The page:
Senators Gillibrand (D-NY) and Kaine (D-VA) introduced legislation (S.1203) to expand eligibility for PSLF, shorten the timeframe for portions of forgiveness, include more types of loans and repayment plans, and assures repayment. Additionally, the What You Can Do for Your Country Act of 2019 would direct the Department of Education to provide clearer information and guidance and simplify the application and certification process for borrowers.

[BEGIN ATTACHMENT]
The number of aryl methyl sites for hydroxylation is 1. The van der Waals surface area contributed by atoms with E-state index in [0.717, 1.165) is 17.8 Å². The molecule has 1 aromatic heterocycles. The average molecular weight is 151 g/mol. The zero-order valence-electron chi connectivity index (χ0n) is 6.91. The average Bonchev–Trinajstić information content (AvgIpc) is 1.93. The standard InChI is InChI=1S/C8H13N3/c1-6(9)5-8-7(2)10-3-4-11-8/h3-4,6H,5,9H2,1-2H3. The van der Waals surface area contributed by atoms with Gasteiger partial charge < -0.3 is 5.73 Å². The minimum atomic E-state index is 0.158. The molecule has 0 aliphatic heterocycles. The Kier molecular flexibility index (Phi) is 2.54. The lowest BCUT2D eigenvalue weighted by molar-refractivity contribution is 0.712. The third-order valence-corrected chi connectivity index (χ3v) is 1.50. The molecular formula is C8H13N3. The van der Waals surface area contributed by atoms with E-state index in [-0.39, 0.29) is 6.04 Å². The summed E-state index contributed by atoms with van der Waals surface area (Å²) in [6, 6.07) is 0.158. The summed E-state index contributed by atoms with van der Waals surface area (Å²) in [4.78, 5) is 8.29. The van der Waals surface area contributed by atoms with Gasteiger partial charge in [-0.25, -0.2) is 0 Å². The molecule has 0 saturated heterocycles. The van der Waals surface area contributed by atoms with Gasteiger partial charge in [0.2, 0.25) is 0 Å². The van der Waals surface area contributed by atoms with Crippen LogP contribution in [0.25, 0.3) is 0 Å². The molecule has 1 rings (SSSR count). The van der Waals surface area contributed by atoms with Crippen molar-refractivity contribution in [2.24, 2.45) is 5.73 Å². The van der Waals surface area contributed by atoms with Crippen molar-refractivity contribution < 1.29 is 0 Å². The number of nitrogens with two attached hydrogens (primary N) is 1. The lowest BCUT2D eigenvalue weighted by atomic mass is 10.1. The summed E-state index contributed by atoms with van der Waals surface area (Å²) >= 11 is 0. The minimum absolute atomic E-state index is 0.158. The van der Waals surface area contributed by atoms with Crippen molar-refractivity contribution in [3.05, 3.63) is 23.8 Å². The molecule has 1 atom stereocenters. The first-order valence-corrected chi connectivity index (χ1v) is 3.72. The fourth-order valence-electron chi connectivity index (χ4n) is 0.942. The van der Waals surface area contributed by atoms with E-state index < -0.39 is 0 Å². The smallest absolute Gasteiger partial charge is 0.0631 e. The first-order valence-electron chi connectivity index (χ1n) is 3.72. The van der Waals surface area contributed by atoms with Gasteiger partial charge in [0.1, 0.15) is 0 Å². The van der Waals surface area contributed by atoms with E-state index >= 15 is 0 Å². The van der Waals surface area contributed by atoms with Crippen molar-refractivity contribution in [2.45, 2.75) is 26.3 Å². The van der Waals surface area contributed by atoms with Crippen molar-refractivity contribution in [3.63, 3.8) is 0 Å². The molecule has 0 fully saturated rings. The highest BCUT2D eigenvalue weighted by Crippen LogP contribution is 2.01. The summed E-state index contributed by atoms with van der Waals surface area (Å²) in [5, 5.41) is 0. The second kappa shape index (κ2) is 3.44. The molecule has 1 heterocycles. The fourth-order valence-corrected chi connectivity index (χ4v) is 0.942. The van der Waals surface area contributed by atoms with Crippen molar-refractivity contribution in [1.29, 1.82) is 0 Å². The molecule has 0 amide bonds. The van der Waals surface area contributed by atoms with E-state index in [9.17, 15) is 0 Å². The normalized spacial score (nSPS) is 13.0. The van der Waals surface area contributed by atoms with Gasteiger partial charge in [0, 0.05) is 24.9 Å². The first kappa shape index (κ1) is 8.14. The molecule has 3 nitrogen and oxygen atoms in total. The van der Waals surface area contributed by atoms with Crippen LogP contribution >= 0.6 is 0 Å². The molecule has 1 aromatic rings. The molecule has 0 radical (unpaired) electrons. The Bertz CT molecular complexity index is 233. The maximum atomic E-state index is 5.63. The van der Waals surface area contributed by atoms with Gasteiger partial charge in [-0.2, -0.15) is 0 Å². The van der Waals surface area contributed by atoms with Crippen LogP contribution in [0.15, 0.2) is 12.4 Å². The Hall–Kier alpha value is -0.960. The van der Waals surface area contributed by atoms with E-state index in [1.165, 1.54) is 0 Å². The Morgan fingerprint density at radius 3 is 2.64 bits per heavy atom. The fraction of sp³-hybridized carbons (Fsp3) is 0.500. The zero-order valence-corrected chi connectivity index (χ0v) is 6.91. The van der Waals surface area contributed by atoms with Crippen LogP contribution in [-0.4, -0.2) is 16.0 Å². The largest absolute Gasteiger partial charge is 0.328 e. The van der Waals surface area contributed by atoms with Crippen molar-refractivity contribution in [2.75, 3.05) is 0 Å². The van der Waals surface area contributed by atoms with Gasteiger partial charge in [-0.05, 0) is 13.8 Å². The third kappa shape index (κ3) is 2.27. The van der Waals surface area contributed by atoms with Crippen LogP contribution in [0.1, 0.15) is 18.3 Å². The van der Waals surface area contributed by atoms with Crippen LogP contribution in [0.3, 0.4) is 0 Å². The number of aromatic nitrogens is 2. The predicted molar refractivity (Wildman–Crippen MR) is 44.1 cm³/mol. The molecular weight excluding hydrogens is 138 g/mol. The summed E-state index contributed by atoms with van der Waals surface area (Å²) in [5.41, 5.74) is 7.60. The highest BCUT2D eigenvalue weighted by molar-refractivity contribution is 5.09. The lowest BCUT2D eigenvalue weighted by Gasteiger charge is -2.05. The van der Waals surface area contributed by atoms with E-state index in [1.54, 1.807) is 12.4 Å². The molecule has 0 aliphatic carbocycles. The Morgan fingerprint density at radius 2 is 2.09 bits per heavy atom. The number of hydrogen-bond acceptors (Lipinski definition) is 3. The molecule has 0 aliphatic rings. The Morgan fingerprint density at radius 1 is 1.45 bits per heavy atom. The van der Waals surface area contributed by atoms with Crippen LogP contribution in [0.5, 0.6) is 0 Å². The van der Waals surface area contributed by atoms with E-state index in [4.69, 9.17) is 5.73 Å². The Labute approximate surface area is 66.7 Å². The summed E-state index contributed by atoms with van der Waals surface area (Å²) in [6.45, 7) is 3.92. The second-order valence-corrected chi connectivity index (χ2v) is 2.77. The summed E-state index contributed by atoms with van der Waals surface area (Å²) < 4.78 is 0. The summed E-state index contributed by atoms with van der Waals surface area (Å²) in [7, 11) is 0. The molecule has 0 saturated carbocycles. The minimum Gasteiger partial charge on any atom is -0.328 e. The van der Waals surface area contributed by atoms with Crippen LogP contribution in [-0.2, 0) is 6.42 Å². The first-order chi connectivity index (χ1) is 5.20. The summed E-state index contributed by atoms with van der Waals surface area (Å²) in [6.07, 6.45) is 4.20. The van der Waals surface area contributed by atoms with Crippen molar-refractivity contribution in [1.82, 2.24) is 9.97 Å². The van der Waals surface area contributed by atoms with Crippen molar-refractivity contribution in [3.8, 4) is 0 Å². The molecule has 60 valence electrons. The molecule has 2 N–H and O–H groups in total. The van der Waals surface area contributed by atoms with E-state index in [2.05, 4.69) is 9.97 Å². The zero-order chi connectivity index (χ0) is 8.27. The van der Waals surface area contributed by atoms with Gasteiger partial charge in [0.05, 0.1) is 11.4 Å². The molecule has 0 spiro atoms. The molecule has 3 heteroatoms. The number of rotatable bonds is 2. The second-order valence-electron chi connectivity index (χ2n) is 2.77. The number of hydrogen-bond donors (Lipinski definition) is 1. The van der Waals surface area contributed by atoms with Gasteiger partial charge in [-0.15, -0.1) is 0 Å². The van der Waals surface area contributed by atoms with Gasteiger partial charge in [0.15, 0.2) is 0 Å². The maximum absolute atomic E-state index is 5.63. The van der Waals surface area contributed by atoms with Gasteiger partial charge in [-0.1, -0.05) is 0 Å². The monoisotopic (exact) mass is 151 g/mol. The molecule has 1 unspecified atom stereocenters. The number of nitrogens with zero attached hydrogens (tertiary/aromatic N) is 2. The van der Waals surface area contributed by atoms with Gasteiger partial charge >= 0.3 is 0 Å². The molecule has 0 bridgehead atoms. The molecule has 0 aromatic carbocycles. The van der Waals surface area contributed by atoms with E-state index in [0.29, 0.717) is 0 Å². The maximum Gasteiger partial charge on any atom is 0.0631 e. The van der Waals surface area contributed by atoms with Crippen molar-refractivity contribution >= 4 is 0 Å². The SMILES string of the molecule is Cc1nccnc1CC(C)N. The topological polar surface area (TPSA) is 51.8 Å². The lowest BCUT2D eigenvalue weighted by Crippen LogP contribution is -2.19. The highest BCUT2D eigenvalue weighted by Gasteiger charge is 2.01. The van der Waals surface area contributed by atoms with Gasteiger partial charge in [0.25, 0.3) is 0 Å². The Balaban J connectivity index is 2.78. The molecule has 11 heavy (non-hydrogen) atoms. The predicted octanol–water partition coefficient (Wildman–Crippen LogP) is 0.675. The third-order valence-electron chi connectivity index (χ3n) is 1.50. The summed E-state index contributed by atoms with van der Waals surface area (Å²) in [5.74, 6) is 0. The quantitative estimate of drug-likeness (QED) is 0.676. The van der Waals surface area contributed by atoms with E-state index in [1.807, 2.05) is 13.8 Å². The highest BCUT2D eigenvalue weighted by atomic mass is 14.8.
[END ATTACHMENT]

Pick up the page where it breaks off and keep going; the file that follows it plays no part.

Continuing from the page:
In December 2016, the American Bar Association (ABA) filed a lawsuit against DOE after ABA employees and other public interest attorneys, who had previously received approval for participation under PSLF, were disqualified from the program. A federal district court judge found for three of the four plaintiffs in February 2019, finding that the US Education Department had changed two of its policies retroactively "without properly informing borrowers or considering the impact on the borrowers who were relying on its original guidance." The DOE declined to appeal the decision. Nine members of the American Federation of Teachers filed a class-action lawsuit in federal court claiming student loan servicer Navient misled borrowers from accessing the loan forgiveness program on October 3, 2018. The New York Attorney General sued the Pennsylvania Higher Education Assitance Agency and FedLoan Servicing on October 3, 2019 stating that "deceptive, unfair, and abusive practices in administering the federal program have contributed greatly to the large number of rejected PSLF applicants."